Caffeinated News & Gossip

1. Perhaps it's because Mayor Mike McGinn—as opposed to the council—has been trying to raise heights in South Lake Union, but here's a bit of a surprise: Fizz hears from a key player in Seattle's business community that rather than queuing up to contribute to the supposed business candidate in the race, Seattle City Council member Tim Burgess, developers are planning on writing checks to McGinn.

The latest campaign finance reports are due soon, and we'll see what shows up on McGinn's ledger, but for a mayor who spent his first two years in office alienating many downtown boosters with his jihad against the tunnel, the word that developer interests could now be ponying up to McGinn disrupts conventional wisdom about this race.

The word that developer interests could now be ponying up to McGinn disrupts conventional wisdom about this race.

Another surprise: Fizz reported earlier this week that one downtown developer, Nitze-Stagen's Kevin Daniels, had recently contributed to supposed anti-development ringleader Peter Steinbrueck.

2. Speaking of Vulcan's frustrated attempts to build high in South Lake Union: While Vulcan and other business types are complaining that the anti-business city council deserves the blame for capping heights at 160 feet instead of the 240 that developers wanted, perhaps the blame really lies with Vulcan itself.

Vulcan's former four-person lobbying team lost rock star lobbyist staffers Dan McGrady and Lyn Tangen in the run-up to the SLU fight—and never bothered to replace them.

Vulcan's former four-person lobbying team lost rock star lobbyist staffers Dan McGrady and Lyn Tangen in the runup to the SLU fight—and never bothered to replace them.

"This is not a reflection of the council," quipped one high-level city bureaucrat, "as much as it is Vulcan flushing a few hundred million down the toilet to save two salaries."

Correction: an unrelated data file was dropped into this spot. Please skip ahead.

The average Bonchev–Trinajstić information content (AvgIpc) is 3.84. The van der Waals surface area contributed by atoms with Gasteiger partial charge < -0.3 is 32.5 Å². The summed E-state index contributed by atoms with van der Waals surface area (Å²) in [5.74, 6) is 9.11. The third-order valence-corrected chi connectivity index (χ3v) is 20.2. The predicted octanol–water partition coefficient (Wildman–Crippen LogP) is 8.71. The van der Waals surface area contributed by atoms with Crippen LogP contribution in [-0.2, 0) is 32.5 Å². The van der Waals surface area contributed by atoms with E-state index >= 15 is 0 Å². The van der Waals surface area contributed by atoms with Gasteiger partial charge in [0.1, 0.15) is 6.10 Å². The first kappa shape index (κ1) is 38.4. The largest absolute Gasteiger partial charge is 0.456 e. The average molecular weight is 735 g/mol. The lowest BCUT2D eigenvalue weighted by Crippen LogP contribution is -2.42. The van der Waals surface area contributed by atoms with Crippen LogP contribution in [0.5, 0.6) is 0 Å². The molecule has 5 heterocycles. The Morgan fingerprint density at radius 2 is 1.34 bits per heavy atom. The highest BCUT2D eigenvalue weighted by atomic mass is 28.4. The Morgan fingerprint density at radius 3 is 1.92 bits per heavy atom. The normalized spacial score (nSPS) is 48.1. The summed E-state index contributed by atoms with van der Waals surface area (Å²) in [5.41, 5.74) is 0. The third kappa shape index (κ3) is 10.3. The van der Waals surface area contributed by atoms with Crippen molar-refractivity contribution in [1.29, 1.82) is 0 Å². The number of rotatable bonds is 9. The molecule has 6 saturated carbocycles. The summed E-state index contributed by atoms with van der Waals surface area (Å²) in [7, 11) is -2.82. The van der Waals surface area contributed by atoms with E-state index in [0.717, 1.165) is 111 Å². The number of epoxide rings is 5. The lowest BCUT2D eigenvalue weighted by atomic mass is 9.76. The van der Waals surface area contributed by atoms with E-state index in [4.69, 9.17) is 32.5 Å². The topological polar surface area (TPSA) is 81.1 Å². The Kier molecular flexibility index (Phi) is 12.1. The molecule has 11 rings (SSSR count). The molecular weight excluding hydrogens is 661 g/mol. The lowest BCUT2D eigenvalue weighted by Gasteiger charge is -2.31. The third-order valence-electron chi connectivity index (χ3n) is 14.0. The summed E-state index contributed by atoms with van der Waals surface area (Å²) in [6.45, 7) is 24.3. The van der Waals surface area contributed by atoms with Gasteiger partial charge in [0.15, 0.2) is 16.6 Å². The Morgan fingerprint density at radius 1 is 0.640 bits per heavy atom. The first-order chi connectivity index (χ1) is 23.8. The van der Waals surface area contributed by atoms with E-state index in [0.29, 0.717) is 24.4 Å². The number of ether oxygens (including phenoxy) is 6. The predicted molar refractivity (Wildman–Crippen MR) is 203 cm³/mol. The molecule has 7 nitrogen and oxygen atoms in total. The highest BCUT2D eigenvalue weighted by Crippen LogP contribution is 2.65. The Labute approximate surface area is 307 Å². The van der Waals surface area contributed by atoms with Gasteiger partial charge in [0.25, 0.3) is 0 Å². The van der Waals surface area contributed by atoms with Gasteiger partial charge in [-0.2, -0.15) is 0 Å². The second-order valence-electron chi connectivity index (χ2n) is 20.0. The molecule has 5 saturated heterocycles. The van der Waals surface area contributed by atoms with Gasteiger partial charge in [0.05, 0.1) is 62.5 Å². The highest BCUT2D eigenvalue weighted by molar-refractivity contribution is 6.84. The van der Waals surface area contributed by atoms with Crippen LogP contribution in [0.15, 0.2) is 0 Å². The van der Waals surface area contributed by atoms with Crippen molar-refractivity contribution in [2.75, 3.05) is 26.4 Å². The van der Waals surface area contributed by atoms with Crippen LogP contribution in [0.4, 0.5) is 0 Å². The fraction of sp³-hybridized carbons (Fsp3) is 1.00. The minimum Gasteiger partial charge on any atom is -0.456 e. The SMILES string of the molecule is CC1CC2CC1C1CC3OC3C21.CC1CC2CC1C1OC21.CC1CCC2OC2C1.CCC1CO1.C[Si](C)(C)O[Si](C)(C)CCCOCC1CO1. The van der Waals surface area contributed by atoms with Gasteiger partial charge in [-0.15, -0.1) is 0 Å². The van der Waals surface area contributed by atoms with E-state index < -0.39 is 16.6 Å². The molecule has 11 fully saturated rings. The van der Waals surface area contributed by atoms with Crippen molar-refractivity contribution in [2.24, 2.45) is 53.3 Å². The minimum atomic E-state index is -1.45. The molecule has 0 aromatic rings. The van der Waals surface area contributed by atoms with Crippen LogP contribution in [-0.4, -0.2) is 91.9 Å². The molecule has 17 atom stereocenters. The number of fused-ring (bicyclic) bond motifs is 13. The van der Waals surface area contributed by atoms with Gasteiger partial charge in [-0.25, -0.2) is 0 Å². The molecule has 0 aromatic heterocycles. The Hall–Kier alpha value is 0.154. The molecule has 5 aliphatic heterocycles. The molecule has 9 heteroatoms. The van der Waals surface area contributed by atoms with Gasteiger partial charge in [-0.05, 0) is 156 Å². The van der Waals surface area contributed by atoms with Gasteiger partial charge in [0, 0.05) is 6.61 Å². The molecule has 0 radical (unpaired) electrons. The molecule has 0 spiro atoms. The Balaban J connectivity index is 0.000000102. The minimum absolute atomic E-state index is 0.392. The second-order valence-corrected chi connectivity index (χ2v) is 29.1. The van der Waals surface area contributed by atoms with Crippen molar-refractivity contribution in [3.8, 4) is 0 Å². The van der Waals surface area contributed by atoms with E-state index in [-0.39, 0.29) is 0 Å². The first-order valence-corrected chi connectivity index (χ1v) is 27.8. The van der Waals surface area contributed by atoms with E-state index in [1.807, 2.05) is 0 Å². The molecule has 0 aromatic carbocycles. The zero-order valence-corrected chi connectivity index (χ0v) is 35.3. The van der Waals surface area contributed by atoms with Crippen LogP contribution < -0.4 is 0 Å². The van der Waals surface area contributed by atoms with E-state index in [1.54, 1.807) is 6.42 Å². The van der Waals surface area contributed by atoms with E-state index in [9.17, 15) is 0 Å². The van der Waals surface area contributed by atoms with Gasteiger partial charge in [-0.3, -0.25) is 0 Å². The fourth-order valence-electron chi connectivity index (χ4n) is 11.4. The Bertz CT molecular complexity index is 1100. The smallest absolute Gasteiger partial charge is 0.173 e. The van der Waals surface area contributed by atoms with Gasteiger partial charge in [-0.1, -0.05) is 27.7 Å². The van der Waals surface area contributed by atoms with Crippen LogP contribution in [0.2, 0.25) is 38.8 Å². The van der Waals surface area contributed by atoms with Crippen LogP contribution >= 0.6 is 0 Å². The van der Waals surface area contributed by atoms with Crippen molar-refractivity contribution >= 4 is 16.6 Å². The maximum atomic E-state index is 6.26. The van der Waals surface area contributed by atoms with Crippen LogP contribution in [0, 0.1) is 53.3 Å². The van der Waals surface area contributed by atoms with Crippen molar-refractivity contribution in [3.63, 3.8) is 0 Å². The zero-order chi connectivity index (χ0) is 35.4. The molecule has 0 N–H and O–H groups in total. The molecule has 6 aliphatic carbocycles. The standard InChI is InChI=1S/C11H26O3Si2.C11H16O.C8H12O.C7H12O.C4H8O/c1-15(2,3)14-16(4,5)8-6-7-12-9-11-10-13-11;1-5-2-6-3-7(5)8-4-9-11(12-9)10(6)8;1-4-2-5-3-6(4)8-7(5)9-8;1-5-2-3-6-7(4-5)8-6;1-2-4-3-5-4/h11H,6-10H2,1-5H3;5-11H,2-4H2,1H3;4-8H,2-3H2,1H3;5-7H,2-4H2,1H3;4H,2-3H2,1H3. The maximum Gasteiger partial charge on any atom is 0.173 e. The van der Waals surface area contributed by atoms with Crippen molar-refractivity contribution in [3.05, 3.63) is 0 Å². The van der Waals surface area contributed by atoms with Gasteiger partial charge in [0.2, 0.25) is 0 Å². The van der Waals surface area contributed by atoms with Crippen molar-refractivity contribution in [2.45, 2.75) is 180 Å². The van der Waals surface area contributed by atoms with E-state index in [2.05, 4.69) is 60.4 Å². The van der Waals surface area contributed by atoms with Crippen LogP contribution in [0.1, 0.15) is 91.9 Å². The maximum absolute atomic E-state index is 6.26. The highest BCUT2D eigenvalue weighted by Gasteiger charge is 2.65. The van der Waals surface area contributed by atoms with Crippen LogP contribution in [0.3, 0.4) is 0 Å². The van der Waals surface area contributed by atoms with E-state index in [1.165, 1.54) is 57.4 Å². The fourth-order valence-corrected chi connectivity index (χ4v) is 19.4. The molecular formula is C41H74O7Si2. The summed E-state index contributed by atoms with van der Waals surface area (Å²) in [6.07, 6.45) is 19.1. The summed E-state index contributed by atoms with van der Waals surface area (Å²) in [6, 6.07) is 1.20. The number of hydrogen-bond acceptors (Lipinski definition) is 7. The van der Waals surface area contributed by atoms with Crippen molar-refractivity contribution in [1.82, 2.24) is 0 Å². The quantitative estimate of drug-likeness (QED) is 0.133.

3. After we ran an "Isn't it Weird" item yesterday, noting that two super rivals in the state budget battle—Democratic Rep. Ross Hunter and renegade Democratic state Sen. Rodney Tom—represent the exact same district, we were informed of something even weirder: Supply-sider Tom and demand-sider Hunter are literal roommates during the session in Olympia.

Sources assure us the two rarely see one another during session, but there's going to be some loaded subtext when the roomies are arguing about whose job it is to take out the trash during the next few weeks.

4. The Seattle Times conjured up some drama in the Sonics story with yesterday's "Not So Fast" headline about the NBA's pending decision on whether to approve Chris Hansen's bid to bring the Sacramento Kings here, but let's get real: You've got a bunch of team owners voting on whether another owner, George Maloof, Jr., can sell to his buyer of choice. (Maloof has signed a deal with Hansen).

Why would owners vote against the Hansen deal and risk setting a precedent that works against their own longterm interests to sell to the highest bidder themselves one day? 

5. Here's a sentence you wouldn't read in most cities: The socialists are making an unusually concerted push in this year's city elections, putting forward at least three candidates (so far) for mayor and city council: Mary Martin (who previously ran as a write-in candidate for governor) is running for mayor; Kshama Sawant (who previously ran against state house speaker Frank Chopp, D-43), is running against Richard Conlin; and Edwin Fruit, who previously ran for Port Commission, is running against Nick Licata.

(Fruit and Martin are officially affiliated with the Socialist Workers' Party; Sawant is running as a Socialist Alternative candidate.)

We've contacted Fruit and Martin, the two latest to file, and will have more on why they're running (particularly against Licata—what, exactly, is the socialist alternative to Nick Licata?) later.

But, according to a story in The Militant, Martin said she's running because "the propertied rulers and their capitalist politicians have no solution to the crisis of capitalism. Their answers, like the so-called sequester, make its effects on working people worse,” and Fruit said he's less concerned about issues like the proposed coal port in Bellingham, which he said can be addressed by covering coal cars or spraying them down, than by "the interests of workers worldwide."

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